RC: Musician Klem Klimock is often your band’s live concert secret weapon. How did he begin working with NRBQ?

TA: He can do anything. Klem used to do sound for us way back in the day, and we’d invite him to come and play with us on the last song. He’d come and go and over time he started to play the horn a lot more. Now we pretty often have him come out with us. Lately he’s been playing accordion which has been pretty great.

RC: How has your live keyboard setup evolved over the years?

TA: Well, the clavinet [keyboard] has been around since we started. It’s [really] a stringed instrument and I play it like a guitar more than anything else, so it’s got a really important sound. The other instrument I play is the piano. We used to take a grand piano with us all of the time but we had to stop that because the one I have isn’t what it used to be. So, I use a fake digital piano and the clavinet. The other instrument I carry is the [Yamaha] DX7 [synthesizer] which is just for fun; you never know what’s going to come out of it.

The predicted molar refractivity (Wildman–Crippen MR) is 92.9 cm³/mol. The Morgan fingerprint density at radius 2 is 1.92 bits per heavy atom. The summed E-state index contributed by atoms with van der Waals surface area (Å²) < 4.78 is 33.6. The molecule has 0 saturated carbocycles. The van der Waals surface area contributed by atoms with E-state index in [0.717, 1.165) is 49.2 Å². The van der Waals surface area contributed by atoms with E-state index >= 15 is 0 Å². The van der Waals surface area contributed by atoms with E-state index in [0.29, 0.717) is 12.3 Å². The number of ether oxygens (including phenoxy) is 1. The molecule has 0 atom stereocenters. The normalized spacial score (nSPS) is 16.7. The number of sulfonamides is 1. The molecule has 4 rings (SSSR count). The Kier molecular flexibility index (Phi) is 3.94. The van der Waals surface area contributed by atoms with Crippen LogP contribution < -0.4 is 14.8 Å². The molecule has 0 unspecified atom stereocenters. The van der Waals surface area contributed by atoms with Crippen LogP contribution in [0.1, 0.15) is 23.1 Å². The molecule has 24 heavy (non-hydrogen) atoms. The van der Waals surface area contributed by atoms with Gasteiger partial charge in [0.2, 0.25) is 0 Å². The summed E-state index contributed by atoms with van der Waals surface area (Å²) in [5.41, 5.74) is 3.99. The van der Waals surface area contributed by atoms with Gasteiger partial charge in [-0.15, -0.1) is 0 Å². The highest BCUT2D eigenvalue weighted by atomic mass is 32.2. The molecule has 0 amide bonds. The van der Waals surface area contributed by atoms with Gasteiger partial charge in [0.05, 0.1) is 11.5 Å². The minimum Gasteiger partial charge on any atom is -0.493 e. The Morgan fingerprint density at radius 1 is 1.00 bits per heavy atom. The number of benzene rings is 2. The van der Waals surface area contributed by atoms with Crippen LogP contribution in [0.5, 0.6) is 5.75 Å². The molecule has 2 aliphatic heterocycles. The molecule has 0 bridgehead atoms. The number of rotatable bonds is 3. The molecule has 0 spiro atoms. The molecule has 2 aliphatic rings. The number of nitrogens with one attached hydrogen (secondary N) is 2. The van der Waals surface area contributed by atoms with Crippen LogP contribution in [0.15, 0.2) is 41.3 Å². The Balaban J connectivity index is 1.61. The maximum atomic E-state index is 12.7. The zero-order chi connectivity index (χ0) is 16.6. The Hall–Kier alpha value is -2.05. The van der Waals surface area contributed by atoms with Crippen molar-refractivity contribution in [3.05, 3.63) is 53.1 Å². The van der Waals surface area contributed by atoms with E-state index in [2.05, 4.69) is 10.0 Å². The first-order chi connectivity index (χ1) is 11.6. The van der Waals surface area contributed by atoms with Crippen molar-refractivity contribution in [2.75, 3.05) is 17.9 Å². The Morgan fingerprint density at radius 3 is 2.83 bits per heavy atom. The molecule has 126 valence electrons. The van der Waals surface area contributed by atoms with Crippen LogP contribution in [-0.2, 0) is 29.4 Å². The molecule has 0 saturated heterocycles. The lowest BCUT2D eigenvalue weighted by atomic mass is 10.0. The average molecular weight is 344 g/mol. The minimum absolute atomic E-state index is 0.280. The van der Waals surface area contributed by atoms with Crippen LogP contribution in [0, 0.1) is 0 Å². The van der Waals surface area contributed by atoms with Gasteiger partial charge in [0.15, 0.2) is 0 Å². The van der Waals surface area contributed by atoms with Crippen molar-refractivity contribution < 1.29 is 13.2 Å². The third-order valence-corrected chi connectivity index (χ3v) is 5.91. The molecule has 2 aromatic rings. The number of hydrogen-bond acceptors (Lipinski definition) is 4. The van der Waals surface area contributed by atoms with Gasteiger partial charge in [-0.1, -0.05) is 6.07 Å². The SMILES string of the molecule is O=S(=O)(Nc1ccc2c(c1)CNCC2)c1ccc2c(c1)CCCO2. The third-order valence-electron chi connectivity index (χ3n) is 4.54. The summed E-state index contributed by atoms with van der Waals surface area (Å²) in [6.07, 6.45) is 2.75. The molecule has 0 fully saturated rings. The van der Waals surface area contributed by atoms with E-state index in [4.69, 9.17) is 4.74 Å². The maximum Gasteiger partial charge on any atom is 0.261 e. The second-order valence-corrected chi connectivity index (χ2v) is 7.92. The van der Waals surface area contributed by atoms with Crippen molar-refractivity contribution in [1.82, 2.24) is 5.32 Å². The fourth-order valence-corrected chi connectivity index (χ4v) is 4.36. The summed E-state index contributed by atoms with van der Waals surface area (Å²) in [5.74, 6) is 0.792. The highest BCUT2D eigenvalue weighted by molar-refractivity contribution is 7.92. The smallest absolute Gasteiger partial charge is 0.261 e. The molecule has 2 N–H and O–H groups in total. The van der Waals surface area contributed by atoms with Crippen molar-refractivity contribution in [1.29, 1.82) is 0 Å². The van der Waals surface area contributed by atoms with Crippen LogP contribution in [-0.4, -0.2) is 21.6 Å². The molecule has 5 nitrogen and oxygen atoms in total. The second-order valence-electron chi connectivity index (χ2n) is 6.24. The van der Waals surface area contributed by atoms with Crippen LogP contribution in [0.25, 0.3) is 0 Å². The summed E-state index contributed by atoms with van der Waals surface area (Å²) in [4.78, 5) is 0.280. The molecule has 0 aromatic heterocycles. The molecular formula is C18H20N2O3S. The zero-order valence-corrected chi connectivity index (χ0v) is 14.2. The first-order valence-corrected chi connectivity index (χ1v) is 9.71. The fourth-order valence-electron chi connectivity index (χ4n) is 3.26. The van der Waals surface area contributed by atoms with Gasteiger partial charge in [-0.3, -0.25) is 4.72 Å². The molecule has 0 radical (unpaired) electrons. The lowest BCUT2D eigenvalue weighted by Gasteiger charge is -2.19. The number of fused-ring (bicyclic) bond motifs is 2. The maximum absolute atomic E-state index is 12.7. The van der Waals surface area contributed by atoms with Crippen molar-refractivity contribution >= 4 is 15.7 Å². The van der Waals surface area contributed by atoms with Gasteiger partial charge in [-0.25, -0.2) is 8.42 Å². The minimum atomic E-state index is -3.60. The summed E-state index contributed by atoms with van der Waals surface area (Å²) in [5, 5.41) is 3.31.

NRBQ today. Courtesy of MP Ball.


RC: After 50-plus years of touring, is there one room that’s your favorite to play?

TA: We play a room called Fitzgerald’s in Chicago that’s just a down home sort of place to play. It’s actually where we’re playing next. We feel good in there. But we like every place we play because it’s always different. We don’t have a system that makes the sound the same from room to room. That keeps everything challenging and fun.

RC: What do you love most about Tiddlywinks?

TA: The whole album is so organic. It all comes together really well and it just has a sound. Every record is different but this is even more so. It has its own healthy organic sound that really hangs together. It has its own punch which is why I thought it would be worthwhile to bring it back, even though it’s older than we actually realized. To me it sounds really fresh, like it was released a month ago. It doesn’t have a “big studio” sound to it. It just sounds clean. I like that!


Header image courtesy of John Krucke.